La Strada is a bit of an anomaly. Despite being based on an Oscar-winning film, this adaptation makes for a distinctly non-cinematic piece of theatre. Story elements of the 1954 Fellini masterpiece are all there, but this is very much its own beast – a shabby, dream-like, energetic and mournful piece of theatre that will either enthral or befuddle.
La Strada takes place in poverty-stricken post-war Italy where a desperate mother sells her daughter to Zampano, a travelling strongman. The girl, Gelsomina, goes on the road with the brutish Zampano, eventually joining a circus where she meets a well-meaning clown who offers her a chance to escape.
The story is extremely slight and there’s a good reason why this is called La Strada (‘the road’ in Italian). It’s a meandering tale with a few twists and turns, but little in the way of crescendo or climax. Ex-Cirque du Soleil performer Audrey Brisson delivers an astonishing central performance as Gelsomina. With her controlled comedic physicality and stumpy posture, she is every bit the commedia dell-arte sad clown, both hilariously cute and woefully forlorn. It’s almost impossible to imagine anyone else in the role.
Almost as good is Bart Soroczynski, playing a unicycle-peddling clown who breathes much-needed energy into the doleful second act. It’s a shame these two characters aren’t given more time together as their chemistry zings and threatens to overshadow Gelsomina’s central relationship with Zampano.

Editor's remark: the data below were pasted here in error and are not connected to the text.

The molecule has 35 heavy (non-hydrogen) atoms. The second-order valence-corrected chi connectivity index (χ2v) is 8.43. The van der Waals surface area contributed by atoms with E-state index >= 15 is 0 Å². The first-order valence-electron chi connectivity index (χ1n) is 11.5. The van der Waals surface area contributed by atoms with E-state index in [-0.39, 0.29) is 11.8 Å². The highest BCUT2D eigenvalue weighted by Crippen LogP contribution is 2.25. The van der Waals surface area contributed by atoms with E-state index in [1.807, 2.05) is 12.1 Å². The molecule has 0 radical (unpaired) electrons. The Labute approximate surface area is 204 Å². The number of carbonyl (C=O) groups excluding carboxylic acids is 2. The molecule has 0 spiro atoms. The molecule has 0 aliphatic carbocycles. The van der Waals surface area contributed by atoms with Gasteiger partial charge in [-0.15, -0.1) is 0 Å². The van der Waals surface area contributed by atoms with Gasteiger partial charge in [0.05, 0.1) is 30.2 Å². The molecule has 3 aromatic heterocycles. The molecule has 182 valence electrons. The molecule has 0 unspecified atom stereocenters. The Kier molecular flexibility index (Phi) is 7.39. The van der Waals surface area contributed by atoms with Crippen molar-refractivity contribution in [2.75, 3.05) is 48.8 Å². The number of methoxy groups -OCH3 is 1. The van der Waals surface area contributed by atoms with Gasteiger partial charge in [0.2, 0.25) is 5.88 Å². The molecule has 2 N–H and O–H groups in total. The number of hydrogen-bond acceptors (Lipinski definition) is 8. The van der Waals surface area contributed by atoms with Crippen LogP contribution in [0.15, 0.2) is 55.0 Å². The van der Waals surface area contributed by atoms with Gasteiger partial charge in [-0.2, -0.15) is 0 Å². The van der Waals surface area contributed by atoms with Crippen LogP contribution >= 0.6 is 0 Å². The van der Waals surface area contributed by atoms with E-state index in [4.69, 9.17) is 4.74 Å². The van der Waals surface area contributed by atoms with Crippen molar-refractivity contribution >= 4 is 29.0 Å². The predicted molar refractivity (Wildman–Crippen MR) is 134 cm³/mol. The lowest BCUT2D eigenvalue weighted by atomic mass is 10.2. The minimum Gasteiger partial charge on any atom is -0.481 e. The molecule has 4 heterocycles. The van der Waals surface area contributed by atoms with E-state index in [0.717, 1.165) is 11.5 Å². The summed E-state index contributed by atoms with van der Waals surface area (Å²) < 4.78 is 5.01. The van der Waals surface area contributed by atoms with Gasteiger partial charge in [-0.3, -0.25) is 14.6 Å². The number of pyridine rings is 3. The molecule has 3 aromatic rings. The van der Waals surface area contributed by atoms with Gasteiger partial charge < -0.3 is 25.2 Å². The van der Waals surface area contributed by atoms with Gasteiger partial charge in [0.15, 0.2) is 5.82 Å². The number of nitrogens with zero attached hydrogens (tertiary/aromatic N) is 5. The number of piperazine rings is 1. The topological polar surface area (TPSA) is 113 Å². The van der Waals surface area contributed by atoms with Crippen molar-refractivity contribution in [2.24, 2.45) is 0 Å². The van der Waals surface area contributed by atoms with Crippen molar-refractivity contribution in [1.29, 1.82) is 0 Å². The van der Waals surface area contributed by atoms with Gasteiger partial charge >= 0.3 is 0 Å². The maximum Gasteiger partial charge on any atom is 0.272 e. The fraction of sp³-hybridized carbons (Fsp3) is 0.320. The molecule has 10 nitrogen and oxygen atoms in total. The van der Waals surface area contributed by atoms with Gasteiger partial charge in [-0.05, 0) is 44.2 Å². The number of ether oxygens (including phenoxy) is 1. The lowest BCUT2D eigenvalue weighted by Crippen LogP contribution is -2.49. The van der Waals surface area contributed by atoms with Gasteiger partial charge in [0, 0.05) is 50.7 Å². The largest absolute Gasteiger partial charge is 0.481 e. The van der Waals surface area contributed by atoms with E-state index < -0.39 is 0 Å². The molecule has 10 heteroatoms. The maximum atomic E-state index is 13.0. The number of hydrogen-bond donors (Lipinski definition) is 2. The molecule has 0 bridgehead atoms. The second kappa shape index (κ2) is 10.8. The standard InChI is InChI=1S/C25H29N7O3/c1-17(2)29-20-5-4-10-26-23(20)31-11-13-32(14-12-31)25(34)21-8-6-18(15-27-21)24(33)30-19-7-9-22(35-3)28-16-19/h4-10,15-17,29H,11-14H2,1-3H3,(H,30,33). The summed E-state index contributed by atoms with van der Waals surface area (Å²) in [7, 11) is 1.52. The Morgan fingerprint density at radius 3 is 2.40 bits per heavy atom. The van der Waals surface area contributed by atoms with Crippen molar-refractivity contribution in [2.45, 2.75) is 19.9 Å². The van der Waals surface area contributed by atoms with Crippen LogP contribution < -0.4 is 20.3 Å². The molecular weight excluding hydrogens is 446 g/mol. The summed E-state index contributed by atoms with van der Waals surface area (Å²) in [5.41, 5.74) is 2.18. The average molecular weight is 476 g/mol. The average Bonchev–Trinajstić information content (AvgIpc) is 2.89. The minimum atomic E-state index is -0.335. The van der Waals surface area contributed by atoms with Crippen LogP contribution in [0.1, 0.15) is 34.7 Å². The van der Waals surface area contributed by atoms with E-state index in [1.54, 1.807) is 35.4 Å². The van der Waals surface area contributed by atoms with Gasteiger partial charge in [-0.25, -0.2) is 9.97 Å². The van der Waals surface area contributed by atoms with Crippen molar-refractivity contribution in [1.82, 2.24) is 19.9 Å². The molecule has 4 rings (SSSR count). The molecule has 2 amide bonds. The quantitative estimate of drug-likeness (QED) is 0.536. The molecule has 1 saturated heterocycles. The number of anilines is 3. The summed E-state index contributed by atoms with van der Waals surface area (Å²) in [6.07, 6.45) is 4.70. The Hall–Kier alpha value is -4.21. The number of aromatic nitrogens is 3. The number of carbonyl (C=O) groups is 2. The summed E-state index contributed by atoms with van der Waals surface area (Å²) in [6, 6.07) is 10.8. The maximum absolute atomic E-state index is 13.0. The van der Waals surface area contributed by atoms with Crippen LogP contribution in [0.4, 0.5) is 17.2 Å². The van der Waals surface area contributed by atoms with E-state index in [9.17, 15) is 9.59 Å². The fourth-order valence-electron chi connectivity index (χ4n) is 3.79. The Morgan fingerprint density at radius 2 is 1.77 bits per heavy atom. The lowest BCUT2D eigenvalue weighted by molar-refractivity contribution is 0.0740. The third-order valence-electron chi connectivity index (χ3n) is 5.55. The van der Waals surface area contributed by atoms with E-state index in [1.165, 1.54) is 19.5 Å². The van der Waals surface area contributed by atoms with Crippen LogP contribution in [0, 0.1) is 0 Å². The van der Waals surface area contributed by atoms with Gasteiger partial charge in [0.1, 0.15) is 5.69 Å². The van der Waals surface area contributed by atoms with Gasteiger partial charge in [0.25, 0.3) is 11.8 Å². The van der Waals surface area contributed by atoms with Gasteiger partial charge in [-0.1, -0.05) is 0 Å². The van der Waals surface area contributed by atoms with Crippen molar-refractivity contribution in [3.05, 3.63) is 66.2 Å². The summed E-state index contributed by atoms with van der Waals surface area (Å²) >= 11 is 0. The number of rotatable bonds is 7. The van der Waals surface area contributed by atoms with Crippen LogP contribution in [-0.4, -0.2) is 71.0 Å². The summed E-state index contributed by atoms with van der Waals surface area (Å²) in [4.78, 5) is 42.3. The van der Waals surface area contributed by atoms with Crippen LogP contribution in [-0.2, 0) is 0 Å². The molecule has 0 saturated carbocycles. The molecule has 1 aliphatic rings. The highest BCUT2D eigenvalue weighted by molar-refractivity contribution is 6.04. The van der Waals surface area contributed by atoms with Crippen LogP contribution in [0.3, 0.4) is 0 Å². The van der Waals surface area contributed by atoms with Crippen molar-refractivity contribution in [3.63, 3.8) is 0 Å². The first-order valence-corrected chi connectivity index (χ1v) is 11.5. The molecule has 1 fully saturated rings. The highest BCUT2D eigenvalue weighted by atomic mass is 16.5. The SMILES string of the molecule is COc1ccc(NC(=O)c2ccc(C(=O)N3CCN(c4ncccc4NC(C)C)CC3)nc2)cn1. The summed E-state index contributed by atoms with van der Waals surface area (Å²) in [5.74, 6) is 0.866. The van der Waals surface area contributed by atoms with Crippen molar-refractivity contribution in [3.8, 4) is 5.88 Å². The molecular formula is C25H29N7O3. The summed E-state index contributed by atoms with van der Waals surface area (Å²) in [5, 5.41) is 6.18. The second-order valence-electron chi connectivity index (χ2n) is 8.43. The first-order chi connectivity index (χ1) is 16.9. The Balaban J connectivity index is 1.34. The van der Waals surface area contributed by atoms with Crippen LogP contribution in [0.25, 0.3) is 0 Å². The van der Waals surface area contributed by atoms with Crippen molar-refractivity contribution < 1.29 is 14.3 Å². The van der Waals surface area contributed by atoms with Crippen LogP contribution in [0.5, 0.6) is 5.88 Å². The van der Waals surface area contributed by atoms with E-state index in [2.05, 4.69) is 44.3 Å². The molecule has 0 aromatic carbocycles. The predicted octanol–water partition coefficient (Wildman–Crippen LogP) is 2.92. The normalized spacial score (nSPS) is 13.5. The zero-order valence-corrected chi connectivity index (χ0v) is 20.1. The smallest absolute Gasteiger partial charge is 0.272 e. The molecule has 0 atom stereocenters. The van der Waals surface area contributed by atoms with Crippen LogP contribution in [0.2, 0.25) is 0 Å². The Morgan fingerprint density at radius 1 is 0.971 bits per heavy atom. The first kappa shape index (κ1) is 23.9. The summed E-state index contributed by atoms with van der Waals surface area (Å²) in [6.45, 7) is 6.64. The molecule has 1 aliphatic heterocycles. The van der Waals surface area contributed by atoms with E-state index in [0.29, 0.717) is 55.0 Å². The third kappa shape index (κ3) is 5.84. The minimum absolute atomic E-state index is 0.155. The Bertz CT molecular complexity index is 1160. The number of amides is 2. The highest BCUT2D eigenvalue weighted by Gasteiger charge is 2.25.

La Strada feels very much a celebration of theatre – and the imaginative input of a theatre audience. The set is threadbare, the props minimal, actors unashamedly changing costume at the side of the stage. Zampano’s motorbike is represented by a headlamp and, in a wonderful moment, the sound of rain is made from actors clicking their fingers. This is scruffy, freewheeling theatre that somehow feels both cobbled-together and impeccably rehearsed, but in the best way possible.
There’s a risk that it may be too roughly-hewn for some theatre-goers and some may find the story lacking in pace. This is theatre for theatre-lovers, quirky and kinetic, embracing its trappings and unafraid to show the frays at its seams. It moves along like a gently wavering discordant note and, like the central character’s signature melody, will haunt you long after you’ve left the theatre.
La Strada will be playing at the West Yorkshire Playhouse until Saturday 29th April. Tickets can be bought here.